These gadgets can help us all as we try to prevent infections, monitor symptoms and broaden our knowledge of the coronavirus.
We are definitely living in the new normal now, wearing masks and social distancing everywhere we go. Whether you’re concerned about contracting COVID-19 or trying to manage your health after a positive test, technology can help.
These days, a temperature check precedes getting a pedicure or showing up for a high school sports practice. Since a fever is one of the most common symptoms for COVID-19, health departments across the country are making it mandatory for people to get temperature readings for many activities.
A person’s average body temperature can differ depending on height, weight, age and gender. But the Centers for Disease Control and Prevention considers a person to have a fever if their temperature reads 100.4° F or higher.
It’s time to invest in a good thermometer. Unless you’re tracking the temperature of a newborn (for whom the American Academy of Pediatrics recommends a regular digital thermometer), an infrared no-touch option is your best bet. These thermometers read the heat waves that run just below the skin on your forehead or the energy radiating from the eardrum.
There are a few reasons these are superior to thermometers you place in the mouth, under the armpit or rectum. Eating or drinking can mess with a temperature reading from a thermometer placed in the mouth and many kids (and adults) can’t seem to keep their mouths closed long enough for the thermometer to get an accurate measurement.
The same wiggle worm problems apply when it comes to placing a thermometer under the armpit. And do I even have to explain why someone might not want their temperature taken rectally?
If you want an easy way to track your temperature, consider getting a smart infrared thermometer. The Kinsa Smart Ear thermometer reads a temperature within 1 second and is LED backlit for easy readability in the dark. The thermometer connects with an app that can keep a history of readings, give next steps if someone is running a fever and can even connect users with a health care provider. The iHealth Thermometer is for the forehead and doesn’t have an annoying beep, but vibrates when the reading is ready.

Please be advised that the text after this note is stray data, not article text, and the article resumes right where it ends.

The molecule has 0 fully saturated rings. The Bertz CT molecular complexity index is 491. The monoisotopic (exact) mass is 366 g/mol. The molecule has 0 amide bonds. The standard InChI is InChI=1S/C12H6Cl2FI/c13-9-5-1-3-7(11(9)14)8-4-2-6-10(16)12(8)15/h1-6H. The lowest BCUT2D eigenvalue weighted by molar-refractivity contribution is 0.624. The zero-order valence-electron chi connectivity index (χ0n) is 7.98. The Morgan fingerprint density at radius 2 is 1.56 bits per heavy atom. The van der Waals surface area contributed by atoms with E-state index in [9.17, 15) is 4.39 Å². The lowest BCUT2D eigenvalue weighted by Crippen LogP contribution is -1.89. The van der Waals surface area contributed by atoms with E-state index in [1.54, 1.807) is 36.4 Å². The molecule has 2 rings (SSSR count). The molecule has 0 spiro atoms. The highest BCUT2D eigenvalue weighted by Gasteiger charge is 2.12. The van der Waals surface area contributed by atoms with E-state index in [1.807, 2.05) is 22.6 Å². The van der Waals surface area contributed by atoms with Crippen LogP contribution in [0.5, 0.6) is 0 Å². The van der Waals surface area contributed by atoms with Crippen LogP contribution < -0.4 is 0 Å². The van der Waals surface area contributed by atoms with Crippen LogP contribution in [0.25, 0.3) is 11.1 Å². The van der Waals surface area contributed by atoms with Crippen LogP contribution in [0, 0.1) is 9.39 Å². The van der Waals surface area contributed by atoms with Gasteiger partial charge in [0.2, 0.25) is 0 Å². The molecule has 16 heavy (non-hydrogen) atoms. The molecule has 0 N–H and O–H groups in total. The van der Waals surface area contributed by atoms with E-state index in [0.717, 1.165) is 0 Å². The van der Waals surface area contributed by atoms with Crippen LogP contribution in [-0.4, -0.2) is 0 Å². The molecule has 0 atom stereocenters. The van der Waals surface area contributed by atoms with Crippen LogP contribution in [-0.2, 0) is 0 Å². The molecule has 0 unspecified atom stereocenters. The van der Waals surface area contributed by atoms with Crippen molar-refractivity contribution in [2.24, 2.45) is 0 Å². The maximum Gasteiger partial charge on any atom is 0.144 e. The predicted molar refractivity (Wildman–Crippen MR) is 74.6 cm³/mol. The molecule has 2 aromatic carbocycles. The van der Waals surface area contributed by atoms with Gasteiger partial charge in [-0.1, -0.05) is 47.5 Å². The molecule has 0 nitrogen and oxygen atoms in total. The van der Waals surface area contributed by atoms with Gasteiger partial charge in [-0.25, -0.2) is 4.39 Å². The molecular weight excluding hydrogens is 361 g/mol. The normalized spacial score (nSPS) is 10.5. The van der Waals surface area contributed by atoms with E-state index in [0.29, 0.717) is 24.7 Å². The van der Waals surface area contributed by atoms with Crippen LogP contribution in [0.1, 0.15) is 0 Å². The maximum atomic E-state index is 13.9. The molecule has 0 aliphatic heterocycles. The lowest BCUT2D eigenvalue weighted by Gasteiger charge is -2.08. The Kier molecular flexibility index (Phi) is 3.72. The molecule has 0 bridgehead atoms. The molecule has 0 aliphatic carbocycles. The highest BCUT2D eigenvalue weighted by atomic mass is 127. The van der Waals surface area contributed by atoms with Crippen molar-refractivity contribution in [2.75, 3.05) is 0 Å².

Another symptom of the coronavirus that can be harder to self-assess is shortness of breath. Pulse oximeters clip to your finger and measure oxygen saturation. That information could come in handy, but you may not need a pulse oximeter unless you have other symptoms like fever and a cough, according to Dr. Denyse Lutchmansingh, a Yale Medicine pulmonologist.
“We have COVID-19 patients who we are monitoring at home,” she explained, “and one of the deciding factors for bringing them into the hospital is their oxygen level.”
Dr. Lutchmansingh made clear that neither wearable exercise trackers nor phone apps are the best option for checking oxygen levels.
Also, be aware that pulse oximeters for home use are not as accurate as those used by medical professionals, according to Consumer Reports.
While wearables may not be the best option to track oxygen levels, they may still be very useful for providing data to those researching the novel coronavirus.
The Washington Post reports several research institutions are using data from subjects wearing gadgets like Fitbits and Apple Watches to see if they can predict the onset of COVID-19. But a lesser-known device could be the key. The Oura is a lightweight ring that measures heart rate and temperature changes. The connected app gives a detailed report each morning about activity, sleep and readiness for the day.
The University of California at San Francisco is doing research on more than 2,000 health care workers who are wearing the $300 wireless device. Researchers hope to use the data to develop an algorithm that can predict the onset of COVID-19. If you already own an Oura, the company is allowing all users to join the UCSF study.
One Oura user told The Washington Post that one day his daily readiness score was well below his normal. The app detected a body temperature increase, so he decided to go get a COVID-19 test. He tested positive. His experience, in part, inspired the UCSF study.
It can be hard to know for sure whether we have symptoms of the coronavirus when we only rely on how we feel. But technology and good hard data can help us and medical professionals.